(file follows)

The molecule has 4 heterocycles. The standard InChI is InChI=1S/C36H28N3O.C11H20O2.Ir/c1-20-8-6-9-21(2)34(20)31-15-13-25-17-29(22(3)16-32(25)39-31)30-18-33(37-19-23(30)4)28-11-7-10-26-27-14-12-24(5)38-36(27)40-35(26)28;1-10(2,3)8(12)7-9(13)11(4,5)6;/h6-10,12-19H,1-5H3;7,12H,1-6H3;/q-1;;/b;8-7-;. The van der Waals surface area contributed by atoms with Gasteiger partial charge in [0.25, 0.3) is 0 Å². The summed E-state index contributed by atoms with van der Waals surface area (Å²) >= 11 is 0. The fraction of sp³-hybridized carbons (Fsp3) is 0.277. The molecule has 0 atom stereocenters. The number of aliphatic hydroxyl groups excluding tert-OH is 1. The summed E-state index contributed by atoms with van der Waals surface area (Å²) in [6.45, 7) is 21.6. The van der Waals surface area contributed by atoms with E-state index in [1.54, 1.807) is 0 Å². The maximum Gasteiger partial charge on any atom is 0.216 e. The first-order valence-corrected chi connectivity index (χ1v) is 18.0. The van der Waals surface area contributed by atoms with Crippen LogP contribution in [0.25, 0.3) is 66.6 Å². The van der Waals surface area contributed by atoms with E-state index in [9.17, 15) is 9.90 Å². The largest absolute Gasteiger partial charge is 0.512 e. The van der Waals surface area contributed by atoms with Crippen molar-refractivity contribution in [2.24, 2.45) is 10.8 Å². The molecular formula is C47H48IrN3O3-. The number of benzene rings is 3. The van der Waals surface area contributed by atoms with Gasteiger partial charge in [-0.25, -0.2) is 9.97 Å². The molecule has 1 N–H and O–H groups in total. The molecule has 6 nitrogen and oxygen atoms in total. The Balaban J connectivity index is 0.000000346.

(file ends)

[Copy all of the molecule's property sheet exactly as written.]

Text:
The molecule has 4 heterocycles. The standard InChI is InChI=1S/C36H28N3O.C11H20O2.Ir/c1-20-8-6-9-21(2)34(20)31-15-13-25-17-29(22(3)16-32(25)39-31)30-18-33(37-19-23(30)4)28-11-7-10-26-27-14-12-24(5)38-36(27)40-35(26)28;1-10(2,3)8(12)7-9(13)11(4,5)6;/h6-10,12-19H,1-5H3;7,12H,1-6H3;/q-1;;/b;8-7-;. The van der Waals surface area contributed by atoms with Gasteiger partial charge in [0.25, 0.3) is 0 Å². The summed E-state index contributed by atoms with van der Waals surface area (Å²) >= 11 is 0. The fraction of sp³-hybridized carbons (Fsp3) is 0.277. The molecule has 0 atom stereocenters. The number of aliphatic hydroxyl groups excluding tert-OH is 1. The summed E-state index contributed by atoms with van der Waals surface area (Å²) in [6.45, 7) is 21.6. The van der Waals surface area contributed by atoms with E-state index in [1.54, 1.807) is 0 Å². The maximum Gasteiger partial charge on any atom is 0.216 e. The first-order valence-corrected chi connectivity index (χ1v) is 18.0. The van der Waals surface area contributed by atoms with Crippen LogP contribution in [0.25, 0.3) is 66.6 Å². The van der Waals surface area contributed by atoms with E-state index in [9.17, 15) is 9.90 Å². The largest absolute Gasteiger partial charge is 0.512 e. The van der Waals surface area contributed by atoms with Crippen molar-refractivity contribution in [2.24, 2.45) is 10.8 Å². The molecular formula is C47H48IrN3O3-. The number of benzene rings is 3. The van der Waals surface area contributed by atoms with Gasteiger partial charge in [-0.25, -0.2) is 9.97 Å². The molecule has 1 N–H and O–H groups in total. The molecule has 6 nitrogen and oxygen atoms in total. The Balaban J connectivity index is 0.000000346.